The Sketchbook and the Collider is an on-going collaboration with Prof Kostas Nikolopoulos from the particle physics group at University Birmingham and evolves from my residency at the University in 2018 culminating in the exhibition “The sketchbook and the Collider,” at the University and subsequent Arts Council funded exhibition at the Library of Birmingham entitled “Collision Event” in 2019.

The work takes as its starting point the search for equivalents between the primary artistic language of drawing and the elementary particles and their interactions.

It comprises three main elements: The search for an intimate connection between pure visual language and elemental particle characteristics and interactions. Development of the use of moving image work to explore actual movement and interaction in a drawing context equivalent to the interaction of particles and finally it’s culmination in the development of performative pieces that involve “live” drawing and the cooperation, participation and “interaction” of artists, scientists and members of the public.






The artist – Ian Andrews

Andrews has a diverse practice that has involved painting, drawing, sculpture and film, often presented in sprawling installations. Reduced concentrated versions exist as a series of A3 hand-drawn books on tissue paper often over 50 pages long.

Consistent themes involve the primacy of drawing and the importance of “networks structures” in a variety of contexts. Whether neuronal networks that create thoughts in the brain, or the quantum “spin” networks of subatomic structures.

In 2018 he completed a life-changing residency at the University of Birmingham working with Prof.Nikolopoulos of the Particle Physics group that has resulted in a re-examination of the basic visual language of drawing and an extremely focused practice


The physicist – Professor Kostas Nikolopoulos 

An experimental particle physicist at the University of Birmingham, he was strongly involved in the Higgs boson discovery at CERN in 2012. He led a group of 80 physicists searching for Higgs decays in four- lepton events.

He received the 2019 Blavatnik Award for Young Scientists in the UK for his leadership and personal contributions.

He aspires to further our understanding of mass generation for matter and is committed to inspiring a new generation of scientists and citizens through cross-disciplinary collaboration and outreach activities.


Despite obvious differences the specialisms of fine art and particle physics are both concerned with making the invisible visible.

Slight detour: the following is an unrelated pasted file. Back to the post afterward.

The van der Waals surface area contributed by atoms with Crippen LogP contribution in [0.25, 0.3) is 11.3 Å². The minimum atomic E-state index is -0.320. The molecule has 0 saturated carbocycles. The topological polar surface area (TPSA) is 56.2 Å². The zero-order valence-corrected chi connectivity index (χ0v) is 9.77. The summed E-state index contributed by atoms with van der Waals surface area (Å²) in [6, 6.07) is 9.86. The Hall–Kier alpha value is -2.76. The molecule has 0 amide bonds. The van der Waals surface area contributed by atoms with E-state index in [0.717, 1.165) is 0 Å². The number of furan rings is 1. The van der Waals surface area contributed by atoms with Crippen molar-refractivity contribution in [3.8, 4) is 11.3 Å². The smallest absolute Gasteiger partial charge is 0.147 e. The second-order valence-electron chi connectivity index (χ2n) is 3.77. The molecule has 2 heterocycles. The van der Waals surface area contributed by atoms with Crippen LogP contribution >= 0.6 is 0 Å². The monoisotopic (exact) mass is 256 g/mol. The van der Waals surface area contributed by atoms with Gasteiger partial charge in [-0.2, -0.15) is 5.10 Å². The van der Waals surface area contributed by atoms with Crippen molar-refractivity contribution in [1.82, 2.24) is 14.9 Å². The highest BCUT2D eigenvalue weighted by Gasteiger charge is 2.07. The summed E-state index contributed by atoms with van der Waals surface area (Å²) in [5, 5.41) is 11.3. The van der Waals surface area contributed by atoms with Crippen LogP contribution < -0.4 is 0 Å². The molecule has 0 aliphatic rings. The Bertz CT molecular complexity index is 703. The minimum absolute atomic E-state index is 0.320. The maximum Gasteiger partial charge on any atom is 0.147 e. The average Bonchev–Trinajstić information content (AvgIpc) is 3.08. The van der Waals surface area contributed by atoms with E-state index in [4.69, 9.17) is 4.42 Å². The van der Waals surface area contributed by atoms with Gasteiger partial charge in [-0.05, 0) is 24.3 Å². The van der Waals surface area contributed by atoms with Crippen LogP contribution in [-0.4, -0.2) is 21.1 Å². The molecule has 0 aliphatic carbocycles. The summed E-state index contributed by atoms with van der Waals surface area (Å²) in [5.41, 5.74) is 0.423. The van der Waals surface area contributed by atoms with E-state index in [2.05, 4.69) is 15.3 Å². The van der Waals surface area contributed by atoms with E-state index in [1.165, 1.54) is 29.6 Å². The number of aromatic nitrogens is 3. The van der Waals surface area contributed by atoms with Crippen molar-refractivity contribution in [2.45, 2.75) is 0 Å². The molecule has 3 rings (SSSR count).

Scientific developments have seen the “everyday” dissolve into sub-atomic interactions only accessible by examining traces left in an enabling medium in a detector. A process mirrored by the artist expressing ideas and emotions through marks made and materials manipulated. Taking the same journey from something hidden to something revealed.

Indeed the physicist’s relationship to their detectors has striking parallels with the relationship of the artist to their media and methods.

 “Detectors are really the way that physicists express themselves, to say something that you have in your guts. In the case of painters, it’s painting with sculptors, its sculpture and in the case of the experimental physicist its detectors! The detector is the image of the guy who designed it.”

 Carlo Rubbia, particle physicist and inventor, 1989.

The work compares and contrasts the material cultures surrounding the two disciplines and focuses on a piece of essential equipment in each case, the sketchbook and the most advanced form of detector, the particle collider.

The sketchbook and the collider are arenas where different elements are brought together, sometimes violently! They both involve “active processes” that create and examine the visible traces of hidden interactions to determine if something significant has happened to change the way we understand the world around us.

The title “collision event” is the term given by physicists to particles colliding and in the context of the exhibition refers to the different specialisms coming together.

Referring to Paul Klee’s Bauhaus lecture notes published as “The thinking Eye”, the mechanics of making a drawing are exposed and equivalents sought between the particle characteristics of spin, mass and charge and the graphic elements of point, line and shape.

This creates an intimate connection between the visual language of drawing, the basic artistic activity and the interaction of elemental particles that create the universe and us.